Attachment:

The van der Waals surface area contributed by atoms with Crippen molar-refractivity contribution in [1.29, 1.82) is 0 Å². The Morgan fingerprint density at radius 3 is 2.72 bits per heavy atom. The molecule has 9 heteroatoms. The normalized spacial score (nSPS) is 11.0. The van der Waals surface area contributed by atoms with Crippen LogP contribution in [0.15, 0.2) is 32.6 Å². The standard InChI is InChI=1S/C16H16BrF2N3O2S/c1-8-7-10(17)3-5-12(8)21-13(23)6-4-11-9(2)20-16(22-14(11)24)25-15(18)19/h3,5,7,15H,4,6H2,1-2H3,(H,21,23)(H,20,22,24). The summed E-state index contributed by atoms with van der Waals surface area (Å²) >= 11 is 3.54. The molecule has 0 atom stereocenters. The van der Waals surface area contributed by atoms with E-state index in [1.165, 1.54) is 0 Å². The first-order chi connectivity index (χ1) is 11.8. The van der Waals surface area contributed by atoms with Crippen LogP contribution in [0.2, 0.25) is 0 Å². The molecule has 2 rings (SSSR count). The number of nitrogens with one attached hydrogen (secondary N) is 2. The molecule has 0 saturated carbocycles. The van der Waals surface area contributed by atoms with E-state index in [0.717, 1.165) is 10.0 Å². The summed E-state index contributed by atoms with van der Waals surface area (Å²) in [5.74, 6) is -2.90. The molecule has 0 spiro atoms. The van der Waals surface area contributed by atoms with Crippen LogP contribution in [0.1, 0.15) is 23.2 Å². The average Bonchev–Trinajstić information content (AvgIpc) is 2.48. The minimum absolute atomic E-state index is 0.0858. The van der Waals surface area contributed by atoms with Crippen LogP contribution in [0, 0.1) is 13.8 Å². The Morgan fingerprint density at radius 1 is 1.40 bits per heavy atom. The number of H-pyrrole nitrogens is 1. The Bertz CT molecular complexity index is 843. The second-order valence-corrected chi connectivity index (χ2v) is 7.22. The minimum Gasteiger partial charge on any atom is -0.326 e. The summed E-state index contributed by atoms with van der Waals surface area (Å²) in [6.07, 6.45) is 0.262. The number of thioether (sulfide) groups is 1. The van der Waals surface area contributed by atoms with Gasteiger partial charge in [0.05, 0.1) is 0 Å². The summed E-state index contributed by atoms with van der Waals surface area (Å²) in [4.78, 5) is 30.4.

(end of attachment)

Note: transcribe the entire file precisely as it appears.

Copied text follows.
The van der Waals surface area contributed by atoms with Crippen molar-refractivity contribution in [1.29, 1.82) is 0 Å². The Morgan fingerprint density at radius 3 is 2.72 bits per heavy atom. The molecule has 9 heteroatoms. The normalized spacial score (nSPS) is 11.0. The van der Waals surface area contributed by atoms with Crippen LogP contribution in [0.15, 0.2) is 32.6 Å². The standard InChI is InChI=1S/C16H16BrF2N3O2S/c1-8-7-10(17)3-5-12(8)21-13(23)6-4-11-9(2)20-16(22-14(11)24)25-15(18)19/h3,5,7,15H,4,6H2,1-2H3,(H,21,23)(H,20,22,24). The summed E-state index contributed by atoms with van der Waals surface area (Å²) >= 11 is 3.54. The molecule has 0 atom stereocenters. The van der Waals surface area contributed by atoms with E-state index in [1.165, 1.54) is 0 Å². The first-order chi connectivity index (χ1) is 11.8. The van der Waals surface area contributed by atoms with Crippen LogP contribution in [0.2, 0.25) is 0 Å². The molecule has 2 rings (SSSR count). The number of nitrogens with one attached hydrogen (secondary N) is 2. The molecule has 0 saturated carbocycles. The van der Waals surface area contributed by atoms with E-state index in [0.717, 1.165) is 10.0 Å². The summed E-state index contributed by atoms with van der Waals surface area (Å²) in [5.74, 6) is -2.90. The molecule has 0 spiro atoms. The van der Waals surface area contributed by atoms with Crippen LogP contribution in [0.1, 0.15) is 23.2 Å². The average Bonchev–Trinajstić information content (AvgIpc) is 2.48. The minimum absolute atomic E-state index is 0.0858. The van der Waals surface area contributed by atoms with Crippen LogP contribution in [0, 0.1) is 13.8 Å². The Morgan fingerprint density at radius 1 is 1.40 bits per heavy atom. The number of H-pyrrole nitrogens is 1. The Bertz CT molecular complexity index is 843. The second-order valence-corrected chi connectivity index (χ2v) is 7.22. The minimum Gasteiger partial charge on any atom is -0.326 e. The summed E-state index contributed by atoms with van der Waals surface area (Å²) in [6.07, 6.45) is 0.262. The number of thioether (sulfide) groups is 1. The van der Waals surface area contributed by atoms with Gasteiger partial charge in [0.05, 0.1) is 0 Å². The summed E-state index contributed by atoms with van der Waals surface area (Å²) in [4.78, 5) is 30.4.